The All-Star Game has come and gone, and the Pacific Division captured victory. The focus is back onto the regular season and the remaining games hold great importance for the Calgary Flames if they want to secure their spot in the playoffs.
As the Flames resumed play, they find themselves in the Pacific deadlock, with five teams in the mix for first place. They went straight to work and managed to pick up three points over two games: a shootout loss to the Blues and a crucial shootout win over the Edmonton Oilers. Having played 50 games prior to the all-star break, they have a solid sample size of games to build upon.
Let’s see what’s gone right and wrong for the Flames by highlighting some outstanding stats from their first 50 games to see how they managed to get to where they are now. All stats are courtesy of Natural Stat Trick. Only players with at least 25 games played will be considered.
5v5 Score and Venue Adjusted On-Ice Stats
We’ll start by looking at team stats, or how the Flames do when a player is on the ice. The values are taken at 5v5 and are score and venue adjusted. For each stat, we’ll look at the best the worst, and a surprising player, as well as how the Flames compare to the rest of the league.
- Best: Andrew Mangiapane has been a driver of play all season long and it shows; he leads the Flames with 52.3 CF%
- Worst: Dillon Dube is at the bottom with 46.7 CF%
- Surprise: Mikael Backlund, oft known for dominating possession, is slightly underwater at 49.2 CF%
- League: The Flames are ranked 15th in the league, just eking into the positive with 50.2 CF%
- Best: Dube has been enjoying being on the ice for more goals for the against, as he boasts a whopping 59.0 GF%
- Worst: There are black holes, and then there’s Mark Jankowski and his 23.1 GF%
- Surprise: Despite being praised for tightening up his defence, Sean Monahan‘s offence hasn’t been as potent and is a large reason he sits at just 42.4 GF%
- League: No surprises here, the Flames are struggling offensively and are 28th in the league at 45.4 GF%
Expected Goals For
- Best: Sam Bennett leads the team with 55.8 xGF%; who would have guessed that?
- Worst: Monahan is the worst on the team right now with 46.7 xGF%; who also would have guessed that?
- Surprise: Hard to have more surprises when both the best and worst players in this category are Bennett and Monahan, but let’s give the honours to ex-Oilers Tobias Rieder and Milan Lucic, who are both posting positive numbers at 53.3 and 51.7 xGF%, respectively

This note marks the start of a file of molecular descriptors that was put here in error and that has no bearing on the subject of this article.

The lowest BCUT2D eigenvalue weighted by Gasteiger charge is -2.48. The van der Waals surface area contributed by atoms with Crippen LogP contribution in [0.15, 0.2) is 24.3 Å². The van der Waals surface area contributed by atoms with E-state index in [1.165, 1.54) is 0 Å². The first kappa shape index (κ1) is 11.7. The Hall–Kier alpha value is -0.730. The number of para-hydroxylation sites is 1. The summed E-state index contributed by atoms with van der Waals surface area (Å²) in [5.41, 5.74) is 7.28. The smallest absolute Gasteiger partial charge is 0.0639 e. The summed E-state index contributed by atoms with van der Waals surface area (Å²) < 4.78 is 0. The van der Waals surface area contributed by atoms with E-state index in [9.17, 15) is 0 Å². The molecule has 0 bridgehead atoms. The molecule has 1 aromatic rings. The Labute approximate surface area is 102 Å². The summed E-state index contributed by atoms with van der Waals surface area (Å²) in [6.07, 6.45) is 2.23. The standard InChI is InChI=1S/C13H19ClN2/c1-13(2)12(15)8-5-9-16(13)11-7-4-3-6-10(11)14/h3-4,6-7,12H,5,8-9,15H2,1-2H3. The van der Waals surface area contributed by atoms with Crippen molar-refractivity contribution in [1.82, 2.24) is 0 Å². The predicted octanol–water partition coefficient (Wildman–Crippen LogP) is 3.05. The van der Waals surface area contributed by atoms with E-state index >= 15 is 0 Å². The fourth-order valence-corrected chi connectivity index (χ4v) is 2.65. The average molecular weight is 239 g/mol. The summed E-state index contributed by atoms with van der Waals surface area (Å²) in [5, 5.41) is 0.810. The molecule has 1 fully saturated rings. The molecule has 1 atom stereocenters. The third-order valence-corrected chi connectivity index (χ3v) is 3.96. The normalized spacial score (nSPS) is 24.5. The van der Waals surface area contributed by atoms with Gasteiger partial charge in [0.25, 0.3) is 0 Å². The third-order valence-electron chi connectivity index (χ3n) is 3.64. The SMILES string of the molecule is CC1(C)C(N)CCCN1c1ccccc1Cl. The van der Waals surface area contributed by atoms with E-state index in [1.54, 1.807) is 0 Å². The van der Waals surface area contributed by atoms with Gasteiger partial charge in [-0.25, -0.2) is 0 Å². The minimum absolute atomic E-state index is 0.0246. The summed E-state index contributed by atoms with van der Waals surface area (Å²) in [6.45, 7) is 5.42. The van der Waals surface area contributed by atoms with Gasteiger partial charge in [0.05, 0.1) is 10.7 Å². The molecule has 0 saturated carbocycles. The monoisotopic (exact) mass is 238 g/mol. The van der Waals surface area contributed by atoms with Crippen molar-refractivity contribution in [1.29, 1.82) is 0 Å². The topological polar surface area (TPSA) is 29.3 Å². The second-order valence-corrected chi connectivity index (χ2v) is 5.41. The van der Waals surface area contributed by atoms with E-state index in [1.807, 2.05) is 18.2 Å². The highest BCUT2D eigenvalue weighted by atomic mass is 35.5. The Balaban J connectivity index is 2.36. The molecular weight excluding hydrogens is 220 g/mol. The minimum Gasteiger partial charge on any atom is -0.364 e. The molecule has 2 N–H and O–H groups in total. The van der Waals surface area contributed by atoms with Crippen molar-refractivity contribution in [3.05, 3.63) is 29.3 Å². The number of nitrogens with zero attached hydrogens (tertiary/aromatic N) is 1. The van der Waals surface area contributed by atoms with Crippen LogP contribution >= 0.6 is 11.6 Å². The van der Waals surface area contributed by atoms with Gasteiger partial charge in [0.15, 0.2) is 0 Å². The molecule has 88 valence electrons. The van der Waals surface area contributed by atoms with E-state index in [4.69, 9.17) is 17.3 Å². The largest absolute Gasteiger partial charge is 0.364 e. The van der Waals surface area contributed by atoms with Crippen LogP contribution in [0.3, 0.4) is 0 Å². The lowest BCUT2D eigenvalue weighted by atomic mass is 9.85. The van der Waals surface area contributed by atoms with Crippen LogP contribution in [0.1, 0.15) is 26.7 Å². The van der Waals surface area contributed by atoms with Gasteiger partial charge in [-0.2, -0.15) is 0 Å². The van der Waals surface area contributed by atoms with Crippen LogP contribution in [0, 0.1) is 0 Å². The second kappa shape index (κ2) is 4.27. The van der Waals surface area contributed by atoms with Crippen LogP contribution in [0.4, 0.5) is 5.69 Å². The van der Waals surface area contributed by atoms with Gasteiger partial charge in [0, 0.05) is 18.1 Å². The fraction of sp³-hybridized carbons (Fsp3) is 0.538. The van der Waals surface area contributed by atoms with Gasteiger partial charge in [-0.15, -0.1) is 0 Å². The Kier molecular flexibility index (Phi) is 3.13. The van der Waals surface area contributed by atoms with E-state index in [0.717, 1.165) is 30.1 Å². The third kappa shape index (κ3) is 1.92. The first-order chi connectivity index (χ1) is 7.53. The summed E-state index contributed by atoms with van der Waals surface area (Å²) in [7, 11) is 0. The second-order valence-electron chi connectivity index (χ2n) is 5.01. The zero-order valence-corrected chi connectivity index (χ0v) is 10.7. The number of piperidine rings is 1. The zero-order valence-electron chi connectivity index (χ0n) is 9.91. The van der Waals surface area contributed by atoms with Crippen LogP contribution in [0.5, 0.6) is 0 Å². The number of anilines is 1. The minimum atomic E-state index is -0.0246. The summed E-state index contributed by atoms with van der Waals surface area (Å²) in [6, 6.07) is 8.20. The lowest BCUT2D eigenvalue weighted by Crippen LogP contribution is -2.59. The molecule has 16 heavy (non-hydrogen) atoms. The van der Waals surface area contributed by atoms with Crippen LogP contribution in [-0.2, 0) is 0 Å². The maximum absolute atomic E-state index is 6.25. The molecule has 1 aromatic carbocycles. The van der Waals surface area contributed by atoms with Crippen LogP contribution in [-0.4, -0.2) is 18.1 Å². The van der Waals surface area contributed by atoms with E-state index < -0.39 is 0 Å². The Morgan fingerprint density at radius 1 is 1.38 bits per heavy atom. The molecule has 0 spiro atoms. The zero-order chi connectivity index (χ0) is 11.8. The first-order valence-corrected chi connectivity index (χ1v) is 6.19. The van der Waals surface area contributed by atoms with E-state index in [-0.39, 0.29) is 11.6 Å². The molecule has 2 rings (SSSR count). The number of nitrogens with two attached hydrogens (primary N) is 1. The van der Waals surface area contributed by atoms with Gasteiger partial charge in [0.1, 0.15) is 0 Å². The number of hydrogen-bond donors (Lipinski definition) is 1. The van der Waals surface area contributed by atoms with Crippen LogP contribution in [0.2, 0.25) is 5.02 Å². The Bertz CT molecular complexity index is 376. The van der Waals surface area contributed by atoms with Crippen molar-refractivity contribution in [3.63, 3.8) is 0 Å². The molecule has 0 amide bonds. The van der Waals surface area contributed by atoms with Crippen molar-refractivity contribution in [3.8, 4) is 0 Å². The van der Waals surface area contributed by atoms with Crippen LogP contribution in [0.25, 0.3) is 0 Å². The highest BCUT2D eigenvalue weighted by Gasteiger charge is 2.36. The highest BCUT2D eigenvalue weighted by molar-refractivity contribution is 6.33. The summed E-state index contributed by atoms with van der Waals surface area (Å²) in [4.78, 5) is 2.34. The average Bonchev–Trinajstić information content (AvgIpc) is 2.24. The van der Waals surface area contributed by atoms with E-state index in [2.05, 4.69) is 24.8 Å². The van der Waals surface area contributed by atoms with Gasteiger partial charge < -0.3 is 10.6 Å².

- Bonus: Michael Stone, who misses the games played cutoff with 22 GP, posted an unfathomably small 35.0 xGF%
- League: Perhaps the Flames are just unlucky, as their GF is much worse than their xGF; they sit 15th in the league with 49.9 xGF%
5v5 Individual Counts
Individual stats aren’t available with adjustments and show just the actual values. However, they provide excellent insight into how each player performs independently from everyone else on the ice.
- Best: Mark Giordano has taken the most iCF with 205, which is 37 more attempts than Noah Hanifin, who’s second on the team with 168
- Worst: Jankowski, in 39 games played has put up a measly 42 iCF; Dube, who’s played in 13 less games than Jankowski has 56
- Surprise: Johnny Gaudreau has the most iCF among forwards with 167, and actually leads the team with 100 shots
- Best: Monahan has 8.5 ixG to lead the team, more pucks should start going in for him soon
- Worst: Oliver Kylington has just 1.1 ixG so far, but he seems to be more focused on defence and not making costly mistakes
- Surprise: Backlund has scored just one goal at 5v5, despite having 7.7 ixG
- Best: Elias Lindholm is shooting at 14.5% so there’s nothing surprising about where he stands among the Flames in terms of goal scoring
- Worst: Kylington is unfortunately sitting at 0.0%, which won’t get too much of a boost once he scores his first 5v5 goal
- Surprise: Giordano’s 2.3% is much lower than last year’s 6.6%, and is also lower than his 5v5 career average of 4.7%
Of course, these are just a small sample of stats available to measure, but they do give context. With many Flames reaching career-highs last year, a couple steps back thanks to regression was not surprising. There’s room for improvement across the board.
There is a lot of work left to do before April rolls around and the Flames are in a good spot. With a solid chance of making the playoffs, they need to focus and clean up their game a bit more, and with any luck they’ll play meaningful hockey well into the spring.